Candice Brinkmeyer-Langford and Joe N. Kornegay Pages 330 - 342 ( 13 )
Duchenne muscular dystrophy (DMD) is a devastating disease that dramatically decreases the lifespan and abilities of affected young people. The primary molecular cause of the disease is the absence of functional dystrophin protein, which is critical to proper muscle function. Those with DMD vary in disease presentation and dystrophin mutation; the same causal mutation may be associated with drastically different levels of disease severity. Also contributing to this variation are the influences of additional modifying genes and/or changes in functional elements governing such modifiers. This genetic heterogeneity complicates the efficacy of treatment methods and to date medical interventions are limited to treating symptoms. Animal models of DMD have been instrumental in teasing out the intricacies of DMD disease and hold great promise for advancing knowledge of its variable presentation and treatment. This review addresses the utility of comparative genomics in elucidating the complex background behind phenotypic variation in a canine model of DMD, Golden Retriever muscular dystrophy (GRMD). This knowledge can be exploited in the development of improved, more personalized treatments for DMD patients, such as therapies that can be tailor-matched to the disease course and genomic background of individual patients.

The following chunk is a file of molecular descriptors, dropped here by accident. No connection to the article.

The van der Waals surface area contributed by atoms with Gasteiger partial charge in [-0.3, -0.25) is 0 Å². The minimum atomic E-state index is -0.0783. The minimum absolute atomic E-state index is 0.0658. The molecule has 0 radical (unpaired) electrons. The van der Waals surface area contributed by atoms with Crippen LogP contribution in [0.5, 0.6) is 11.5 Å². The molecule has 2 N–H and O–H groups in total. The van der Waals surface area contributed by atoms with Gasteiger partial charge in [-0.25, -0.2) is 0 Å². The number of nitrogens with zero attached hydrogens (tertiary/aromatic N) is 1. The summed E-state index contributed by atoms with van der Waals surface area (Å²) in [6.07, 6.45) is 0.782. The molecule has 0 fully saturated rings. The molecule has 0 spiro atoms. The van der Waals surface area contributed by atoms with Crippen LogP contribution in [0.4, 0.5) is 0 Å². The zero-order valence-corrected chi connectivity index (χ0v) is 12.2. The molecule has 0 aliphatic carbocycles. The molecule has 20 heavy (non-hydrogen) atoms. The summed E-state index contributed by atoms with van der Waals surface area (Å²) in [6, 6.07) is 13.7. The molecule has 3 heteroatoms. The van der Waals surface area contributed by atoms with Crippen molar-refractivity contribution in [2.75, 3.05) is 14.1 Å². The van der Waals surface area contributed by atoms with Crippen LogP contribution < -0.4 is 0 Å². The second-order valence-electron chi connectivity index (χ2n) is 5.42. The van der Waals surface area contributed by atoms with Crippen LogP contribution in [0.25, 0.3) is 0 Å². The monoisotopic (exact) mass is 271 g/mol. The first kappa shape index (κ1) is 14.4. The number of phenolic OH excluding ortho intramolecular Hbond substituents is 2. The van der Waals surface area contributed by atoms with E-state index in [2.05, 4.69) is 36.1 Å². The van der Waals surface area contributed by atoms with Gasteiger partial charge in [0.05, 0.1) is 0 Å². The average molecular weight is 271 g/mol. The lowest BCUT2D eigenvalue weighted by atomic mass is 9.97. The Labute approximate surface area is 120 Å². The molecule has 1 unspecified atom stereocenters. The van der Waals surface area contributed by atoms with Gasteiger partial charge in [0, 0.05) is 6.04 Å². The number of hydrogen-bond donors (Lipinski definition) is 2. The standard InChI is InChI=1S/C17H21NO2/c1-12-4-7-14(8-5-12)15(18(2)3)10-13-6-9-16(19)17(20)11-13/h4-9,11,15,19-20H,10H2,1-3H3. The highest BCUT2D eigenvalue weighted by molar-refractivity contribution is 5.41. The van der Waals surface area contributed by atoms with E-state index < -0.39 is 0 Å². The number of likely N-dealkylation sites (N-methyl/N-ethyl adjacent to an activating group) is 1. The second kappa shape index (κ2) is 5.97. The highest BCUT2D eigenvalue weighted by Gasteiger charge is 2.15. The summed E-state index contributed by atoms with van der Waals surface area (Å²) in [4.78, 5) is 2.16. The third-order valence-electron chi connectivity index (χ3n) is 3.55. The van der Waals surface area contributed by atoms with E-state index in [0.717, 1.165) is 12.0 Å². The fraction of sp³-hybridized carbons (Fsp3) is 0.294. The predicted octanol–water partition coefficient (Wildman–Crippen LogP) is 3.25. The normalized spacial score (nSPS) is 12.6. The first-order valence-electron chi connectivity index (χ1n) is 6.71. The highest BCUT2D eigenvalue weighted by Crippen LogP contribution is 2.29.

Genomics, Comparative genomics, Golden retriever muscular dystrophy, Duchenne muscular dystrophy, Animal models of DMD, Canine dystrophin.
Texas A&M University College of Veterinary Medicine, Dept. of Veterinary Integrative Biosciences – Mailstop 4458, College Station, Texas, U.S.A 77843-4458.